There are at least two common ways to sort lists in Python:

Which one is faster? Let’s find out!

## sorted() vs list.sort()

I will start with a list of 1 000 000 randomly shuffled integers. Later on, I will also check if the order matters.

```
# sorting.py
from random import sample
# List of 1 000 000 integers randomly shuffled
MILLION_RANDOM_NUMBERS = sample(range(1_000_000), 1_000_000)
def test_sort():
return MILLION_RANDOM_NUMBERS.sort()
def test_sorted():
return sorted(MILLION_RANDOM_NUMBERS)
```

```
$ python -m timeit -s "from sorting import test_sort" "test_sort()"
1 loop, best of 5: 6 msec per loop
$ python -m timeit -s "from sorting import test_sorted" "test_sorted()"
1 loop, best of 5: 373 msec per loop
```

~~When benchmarked with Python 3.8, ~~`sort()`

is around 60 times as fast as `sorted()`

when sorting 1 000 000 numbers (373/6≈62.167).

**Update:** As pointed out by a vigilant reader in the comments section, I’ve made a terrible blunder in my benchmarks! `timeit`

runs the code multiple times, which means that:

- The first time it runs, it sorts the random list
**in place**. - The second and next time, it runs on the same list (that is now
**sorted**)! And sorting an already sorted list is much faster, as I show you in the next paragraph.

We get completely wrong results because we compare calling `list.sort()`

on an ordered list with calling `sorted()`

on a random list.

Let’s fix my test functions and rerun benchmarks.

```
# sorting.py
from random import sample
# List of 1 000 000 integers randomly shuffled
MILLION_RANDOM_NUMBERS = sample(range(1_000_000), 1_000_000)
def test_sort():
random_list = MILLION_RANDOM_NUMBERS[:]
return random_list.sort()
def test_sorted():
random_list = MILLION_RANDOM_NUMBERS[:]
return sorted(random_list)
```

This time, I’m explicitly making a copy of the initial shuffled list and then sort that copy (`new_list = old_list[:]`

is a great little snippet to copy a list in Python). Copying a list adds a small overhead to our test functions, but as long as we call the same code in both functions, that’s acceptable.

Let’s see the results:

```
$ python -m timeit -s "from sorting import test_sort" "test_sort()"
1 loop, best of 5: 352 msec per loop
$ python -m timeit -s "from sorting import test_sorted" "test_sorted()"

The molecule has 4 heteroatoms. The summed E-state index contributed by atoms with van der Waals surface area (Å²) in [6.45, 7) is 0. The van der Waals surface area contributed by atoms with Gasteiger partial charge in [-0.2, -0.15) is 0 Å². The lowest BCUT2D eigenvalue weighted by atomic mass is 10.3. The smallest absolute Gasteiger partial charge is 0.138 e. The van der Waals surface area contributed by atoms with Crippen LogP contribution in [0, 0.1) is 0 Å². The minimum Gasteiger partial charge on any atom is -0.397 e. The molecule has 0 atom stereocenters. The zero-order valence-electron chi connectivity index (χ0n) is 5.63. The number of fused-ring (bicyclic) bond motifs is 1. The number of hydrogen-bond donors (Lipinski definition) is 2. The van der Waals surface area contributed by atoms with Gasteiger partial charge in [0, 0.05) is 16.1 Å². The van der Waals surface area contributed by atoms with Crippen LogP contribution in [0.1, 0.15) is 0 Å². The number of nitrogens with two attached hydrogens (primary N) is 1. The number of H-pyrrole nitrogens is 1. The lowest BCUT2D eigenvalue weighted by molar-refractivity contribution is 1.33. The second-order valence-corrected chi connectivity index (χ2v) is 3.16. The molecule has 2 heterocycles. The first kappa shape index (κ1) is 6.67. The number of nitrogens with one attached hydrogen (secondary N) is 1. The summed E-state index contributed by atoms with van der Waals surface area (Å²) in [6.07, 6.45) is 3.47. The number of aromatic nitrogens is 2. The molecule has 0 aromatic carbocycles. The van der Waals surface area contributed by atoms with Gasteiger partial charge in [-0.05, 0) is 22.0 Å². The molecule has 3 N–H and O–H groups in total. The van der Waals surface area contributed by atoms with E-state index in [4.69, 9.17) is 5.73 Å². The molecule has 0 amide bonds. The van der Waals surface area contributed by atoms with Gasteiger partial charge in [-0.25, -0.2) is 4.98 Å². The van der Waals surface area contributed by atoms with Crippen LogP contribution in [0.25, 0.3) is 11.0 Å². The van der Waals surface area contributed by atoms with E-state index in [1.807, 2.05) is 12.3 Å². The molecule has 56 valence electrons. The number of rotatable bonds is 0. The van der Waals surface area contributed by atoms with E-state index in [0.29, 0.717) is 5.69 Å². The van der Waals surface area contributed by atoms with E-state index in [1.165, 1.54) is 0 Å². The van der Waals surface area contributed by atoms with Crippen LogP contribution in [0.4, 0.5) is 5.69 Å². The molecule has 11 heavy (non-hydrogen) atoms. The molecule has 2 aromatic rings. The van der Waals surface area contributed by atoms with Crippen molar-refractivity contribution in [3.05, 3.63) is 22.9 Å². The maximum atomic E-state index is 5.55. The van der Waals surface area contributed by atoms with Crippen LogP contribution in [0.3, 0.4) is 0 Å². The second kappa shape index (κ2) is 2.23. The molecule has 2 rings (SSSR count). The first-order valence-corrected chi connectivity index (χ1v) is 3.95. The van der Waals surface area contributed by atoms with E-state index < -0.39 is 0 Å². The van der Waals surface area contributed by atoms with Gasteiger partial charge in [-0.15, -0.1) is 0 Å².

1 loop, best of 5: 385 msec per loop
```

Now, `sorted`

is less than 10% slower (385/352≈1.094). Since we only run one loop, the exact numbers are not very reliable. I have rerun the same tests a couple more times, and the results were slightly different each time. `sort`

took around 345-355 msec and `sorted`

took around 379-394 msec (but it was always slower than `sort`

). This difference comes mostly from the fact that `sorted`

creates a new list (again, as kindly pointed out by a guest reader in the comments).

## Initial order matters

What happens when our initial list is already sorted?

```
MILLION_NUMBERS = list(range(1_000_000))
```

```
$ python -m timeit -s "from sorting import test_sort" "test_sort()"
20 loops, best of 5: 12.1 msec per loop
$ python -m timeit -s "from sorting import test_sorted" "test_sorted()"
20 loops, best of 5: 16.6 msec per loop
```

Now, sorting takes much less time and the difference between `sort`

and `sorted`

grows to 37% (16.6/12.1≈1.372). Why is `sorted`

37% slower this time? Well, creating a new list takes the same amount of time as before. And since the time spent on sorting has shrunk, the impact of creating that new list got bigger.

If you want to run the benchmarks on your computer, make sure to adjust the `test_sort`

and `test_sorted`

functions, so they use the new `MILLION_NUMBERS`

variable (instead of the `MILLION_RANDOM_NUMBERS`

). Make sure you do this update for each of the following tests.

And if we try to sort a list of 1 000 000 numbers ordered in descending order:

```
DESCENDING_MILLION_NUMBERS = list(range(1_000_000, 0, -1))
```

```
$ python -m timeit -s "from sorting import test_sort" "test_sort()"
20 loops, best of 5: 11.7 msec per loop
$ python -m timeit -s "from sorting import test_sorted" "test_sorted()"
20 loops, best of 5: 18.1 msec per loop
```

The results are almost identical as before. The sorting algorithm is clever enough to optimize the sorting process for a descending list.

For our last test, let’s try to sort 1 000 000 numbers where 100 000 elements are shuffled, and the rest are ordered:

```
# 10% of numbers are random
MILLION_SLIGHTLY_RANDOM_NUMBERS = [*range(900_000), *sample(range(1_000_000), 100_000)]
```

```
$ python -m timeit -s "from sorting import test_sort" "test_sort()"
5 loops, best of 5: 61.2 msec per loop
$ python -m timeit -s "from sorting import test_sorted" "test_sorted()"
5 loops, best of 5: 71 msec per loop
```

Both functions get slower as the input list becomes more scrambled.

Using `list.sort()`

is my preferred way of sorting lists - it saves some time (and memory) by not creating a new list. But that’s a double-edged sword! Sometimes you might accidentally overwrite the initial list without realizing it (as I did with my initial benchmarks 😅). So, if you want to preserve the initial list’s order, you have to use `sorted`

instead. And `sorted`

can be used with any iterable, while `sort`

**only works with lists**. If you want to sort a set, then sorted is your only solution.

## Conclusions

`sort`

is slightly faster than `sorted`

, because it doesn’t create a new list. But you might still stick with `sorted`

if:

- You don’t want to modify the original list.
`sort`

performs sorting in-place, so you can’t use it here. - You need to sort something else than a list.
`sort`

is only defined on lists, so if you want to sort a set or any other collection of items, you have to use`sorted`

instead.

If you want to learn more, the Sorting HOW TO guide from Python documentation contains a lot of useful information.